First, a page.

It’s not often that we find a coin that is not very expensive yet is historically significant as well as a key type coin. The 1857 Flying Eagle cent would have to qualify on all counts. At $27.50 in G-4, $320 in MS-60 and $3,500 in MS-65, it is not all that expensive for a date of the period except in proof where it is $29,000, but even that is in line for Flying Eagle cents.
For the prices, the 1857 is not really an investment coin, which will go to significantly higher prices. It’s actually better than that since it’s a timeless historical coin that played a very important role in U.S. numismatic history.
In the early 1850s officials were trying to figure out what to do about the large cent. They had basically already decided the days of the half cent were numbered, but the large cent had to be replaced and that was a tougher nut to crack.
There were complaints that the large cent was too large, but realistically that was a side issue. The real problem was the cost of copper, which was reaching a point where it would not be long before the large cent would be produced at a loss. That would be a disaster since, for much of its early history, the Mint made virtually no money producing gold and silver. The small charge barely covered the cost of turning the silver or gold into coins. It was the copper large and half cents that made most of the money. It was simply not possible to start losing money on every one of the millions of cents produced each year.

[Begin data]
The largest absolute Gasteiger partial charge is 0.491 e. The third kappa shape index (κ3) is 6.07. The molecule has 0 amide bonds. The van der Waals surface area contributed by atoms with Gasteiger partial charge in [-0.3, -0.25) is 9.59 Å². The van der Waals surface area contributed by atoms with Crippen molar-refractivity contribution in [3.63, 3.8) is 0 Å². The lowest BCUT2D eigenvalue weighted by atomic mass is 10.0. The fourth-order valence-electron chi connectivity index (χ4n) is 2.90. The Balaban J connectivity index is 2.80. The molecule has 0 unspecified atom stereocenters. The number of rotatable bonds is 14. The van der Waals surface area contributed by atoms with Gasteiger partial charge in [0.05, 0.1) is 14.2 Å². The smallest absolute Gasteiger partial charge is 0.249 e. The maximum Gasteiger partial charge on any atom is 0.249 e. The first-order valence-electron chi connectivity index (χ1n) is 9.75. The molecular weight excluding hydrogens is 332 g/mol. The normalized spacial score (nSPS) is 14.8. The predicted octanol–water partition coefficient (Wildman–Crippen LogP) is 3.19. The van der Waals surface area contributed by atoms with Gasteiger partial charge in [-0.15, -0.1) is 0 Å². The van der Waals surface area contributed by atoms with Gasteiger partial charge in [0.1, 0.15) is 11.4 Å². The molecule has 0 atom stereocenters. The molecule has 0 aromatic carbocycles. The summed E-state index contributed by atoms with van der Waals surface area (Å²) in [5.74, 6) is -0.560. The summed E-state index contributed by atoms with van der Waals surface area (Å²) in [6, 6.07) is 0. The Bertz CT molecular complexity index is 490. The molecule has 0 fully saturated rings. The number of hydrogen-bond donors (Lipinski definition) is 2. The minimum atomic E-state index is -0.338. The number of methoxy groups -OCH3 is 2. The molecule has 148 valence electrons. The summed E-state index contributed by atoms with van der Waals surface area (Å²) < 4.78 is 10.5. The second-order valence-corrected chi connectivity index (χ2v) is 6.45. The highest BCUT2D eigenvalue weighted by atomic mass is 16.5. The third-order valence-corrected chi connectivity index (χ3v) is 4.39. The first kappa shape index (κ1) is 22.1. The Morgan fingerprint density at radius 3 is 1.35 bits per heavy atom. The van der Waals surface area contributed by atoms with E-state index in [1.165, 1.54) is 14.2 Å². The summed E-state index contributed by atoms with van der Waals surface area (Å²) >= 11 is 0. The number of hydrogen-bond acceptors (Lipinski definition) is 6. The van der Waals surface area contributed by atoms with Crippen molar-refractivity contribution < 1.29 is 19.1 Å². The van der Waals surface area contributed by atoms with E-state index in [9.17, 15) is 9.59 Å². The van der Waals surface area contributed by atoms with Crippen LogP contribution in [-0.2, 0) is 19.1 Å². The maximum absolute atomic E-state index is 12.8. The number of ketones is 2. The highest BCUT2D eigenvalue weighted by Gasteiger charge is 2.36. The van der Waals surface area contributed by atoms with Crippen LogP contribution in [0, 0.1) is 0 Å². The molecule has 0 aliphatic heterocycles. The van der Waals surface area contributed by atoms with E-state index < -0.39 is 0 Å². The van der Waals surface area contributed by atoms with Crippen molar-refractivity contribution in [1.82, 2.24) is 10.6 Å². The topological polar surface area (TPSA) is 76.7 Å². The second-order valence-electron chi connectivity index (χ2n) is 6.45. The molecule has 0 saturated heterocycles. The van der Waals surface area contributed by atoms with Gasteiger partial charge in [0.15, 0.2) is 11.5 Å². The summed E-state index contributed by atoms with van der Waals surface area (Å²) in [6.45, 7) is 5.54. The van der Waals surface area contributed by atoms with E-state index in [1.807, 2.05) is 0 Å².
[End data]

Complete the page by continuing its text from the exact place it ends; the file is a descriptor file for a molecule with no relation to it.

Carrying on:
The problem was that a different composition might well not be accepted. Americans were used to coins that had a metallic content close in price to the coin’s face value. One experiment after another proved to be unsatisfactory.
Finally one day a Mint employee named Booth changed everyone’s thinking by coming up with an alloy of 88 percent copper and 12 percent nickel. He suggested that it was not the metal value that caused coins to be accepted but rather the backing of the government.
That idea was music to the ears of officials trying to find a way to make smaller cents. However, it was also easy for Booth to say – enraged citizens were not likely to try to lynch him over debased cents. A little caution was in order. A group of 1856 patterns were produced to be shown to lawmakers and opinion leaders in attempt to get everyone on board before risking life and limb with a cent not worth as much as a large copper cent.
People were allowed to exchange unpopular foreign silver and old copper issues for the new Flying Eagle cent. The first day the 1857 Flying Eagle cent was offered it was popular beyond everyone’s expectations. There were long lines to obtain them and reports of examples being sold for well over their face value in the street.
Some of the 17,450,000 mintage were saved. Over the years Flying Eagle cent hoards containing the 1857 were discovered. Either way it made for good supplies today of the first small-size cent.